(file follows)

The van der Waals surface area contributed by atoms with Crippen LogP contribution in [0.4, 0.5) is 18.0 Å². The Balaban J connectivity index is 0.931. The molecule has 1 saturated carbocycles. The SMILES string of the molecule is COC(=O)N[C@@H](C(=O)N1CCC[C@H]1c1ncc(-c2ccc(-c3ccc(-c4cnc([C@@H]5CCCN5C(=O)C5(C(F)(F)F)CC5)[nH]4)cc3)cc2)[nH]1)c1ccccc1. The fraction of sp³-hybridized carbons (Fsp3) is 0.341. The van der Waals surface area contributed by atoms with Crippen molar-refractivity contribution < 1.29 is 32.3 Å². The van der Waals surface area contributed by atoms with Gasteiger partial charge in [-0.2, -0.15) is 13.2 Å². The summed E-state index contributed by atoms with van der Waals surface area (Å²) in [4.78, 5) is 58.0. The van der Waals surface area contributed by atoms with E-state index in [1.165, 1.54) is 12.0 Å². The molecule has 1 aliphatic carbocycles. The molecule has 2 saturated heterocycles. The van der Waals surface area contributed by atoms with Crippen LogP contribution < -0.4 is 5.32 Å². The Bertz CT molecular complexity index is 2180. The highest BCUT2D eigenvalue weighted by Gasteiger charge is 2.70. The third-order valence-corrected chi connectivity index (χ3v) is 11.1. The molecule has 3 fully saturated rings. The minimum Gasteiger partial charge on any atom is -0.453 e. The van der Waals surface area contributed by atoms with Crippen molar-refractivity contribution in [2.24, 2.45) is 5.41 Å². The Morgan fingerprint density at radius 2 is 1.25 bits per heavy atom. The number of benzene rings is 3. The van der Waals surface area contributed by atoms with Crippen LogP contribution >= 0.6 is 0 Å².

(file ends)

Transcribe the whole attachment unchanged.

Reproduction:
The van der Waals surface area contributed by atoms with Crippen LogP contribution in [0.4, 0.5) is 18.0 Å². The Balaban J connectivity index is 0.931. The molecule has 1 saturated carbocycles. The SMILES string of the molecule is COC(=O)N[C@@H](C(=O)N1CCC[C@H]1c1ncc(-c2ccc(-c3ccc(-c4cnc([C@@H]5CCCN5C(=O)C5(C(F)(F)F)CC5)[nH]4)cc3)cc2)[nH]1)c1ccccc1. The fraction of sp³-hybridized carbons (Fsp3) is 0.341. The van der Waals surface area contributed by atoms with Crippen molar-refractivity contribution < 1.29 is 32.3 Å². The van der Waals surface area contributed by atoms with Gasteiger partial charge in [-0.2, -0.15) is 13.2 Å². The summed E-state index contributed by atoms with van der Waals surface area (Å²) in [4.78, 5) is 58.0. The van der Waals surface area contributed by atoms with E-state index in [1.165, 1.54) is 12.0 Å². The molecule has 1 aliphatic carbocycles. The molecule has 2 saturated heterocycles. The van der Waals surface area contributed by atoms with Crippen LogP contribution < -0.4 is 5.32 Å². The Bertz CT molecular complexity index is 2180. The highest BCUT2D eigenvalue weighted by Gasteiger charge is 2.70. The third-order valence-corrected chi connectivity index (χ3v) is 11.1. The molecule has 3 fully saturated rings. The minimum Gasteiger partial charge on any atom is -0.453 e. The van der Waals surface area contributed by atoms with Crippen molar-refractivity contribution in [2.24, 2.45) is 5.41 Å². The Morgan fingerprint density at radius 2 is 1.25 bits per heavy atom. The number of benzene rings is 3. The van der Waals surface area contributed by atoms with Crippen LogP contribution >= 0.6 is 0 Å².